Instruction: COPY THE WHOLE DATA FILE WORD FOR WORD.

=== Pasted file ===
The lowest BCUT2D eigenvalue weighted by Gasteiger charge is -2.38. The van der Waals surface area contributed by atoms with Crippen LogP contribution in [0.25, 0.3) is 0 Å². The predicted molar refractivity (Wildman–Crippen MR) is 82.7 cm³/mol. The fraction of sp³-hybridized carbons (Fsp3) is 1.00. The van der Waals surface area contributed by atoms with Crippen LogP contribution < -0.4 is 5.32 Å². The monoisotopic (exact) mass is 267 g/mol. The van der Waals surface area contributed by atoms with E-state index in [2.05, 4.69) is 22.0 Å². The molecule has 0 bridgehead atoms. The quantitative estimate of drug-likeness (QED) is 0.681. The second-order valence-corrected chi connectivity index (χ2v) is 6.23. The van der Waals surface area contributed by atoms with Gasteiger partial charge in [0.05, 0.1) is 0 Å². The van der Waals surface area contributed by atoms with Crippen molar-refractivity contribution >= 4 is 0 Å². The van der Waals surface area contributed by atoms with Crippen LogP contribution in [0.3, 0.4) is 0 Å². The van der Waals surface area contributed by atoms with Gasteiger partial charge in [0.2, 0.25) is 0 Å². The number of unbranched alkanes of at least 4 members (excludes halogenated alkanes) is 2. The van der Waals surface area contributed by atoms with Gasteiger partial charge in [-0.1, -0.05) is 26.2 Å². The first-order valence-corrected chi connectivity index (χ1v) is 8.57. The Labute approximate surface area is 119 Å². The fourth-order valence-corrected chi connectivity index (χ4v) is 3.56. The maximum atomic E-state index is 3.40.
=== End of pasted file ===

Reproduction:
The lowest BCUT2D eigenvalue weighted by Gasteiger charge is -2.38. The van der Waals surface area contributed by atoms with Crippen LogP contribution in [0.25, 0.3) is 0 Å². The predicted molar refractivity (Wildman–Crippen MR) is 82.7 cm³/mol. The fraction of sp³-hybridized carbons (Fsp3) is 1.00. The van der Waals surface area contributed by atoms with Crippen LogP contribution < -0.4 is 5.32 Å². The monoisotopic (exact) mass is 267 g/mol. The van der Waals surface area contributed by atoms with E-state index in [2.05, 4.69) is 22.0 Å². The molecule has 0 bridgehead atoms. The quantitative estimate of drug-likeness (QED) is 0.681. The second-order valence-corrected chi connectivity index (χ2v) is 6.23. The van der Waals surface area contributed by atoms with Gasteiger partial charge in [0.05, 0.1) is 0 Å². The van der Waals surface area contributed by atoms with Crippen molar-refractivity contribution >= 4 is 0 Å². The van der Waals surface area contributed by atoms with Crippen LogP contribution in [0.3, 0.4) is 0 Å². The van der Waals surface area contributed by atoms with Gasteiger partial charge in [0.2, 0.25) is 0 Å². The number of unbranched alkanes of at least 4 members (excludes halogenated alkanes) is 2. The van der Waals surface area contributed by atoms with Gasteiger partial charge in [-0.1, -0.05) is 26.2 Å². The first-order valence-corrected chi connectivity index (χ1v) is 8.57. The Labute approximate surface area is 119 Å². The fourth-order valence-corrected chi connectivity index (χ4v) is 3.56. The maximum atomic E-state index is 3.40.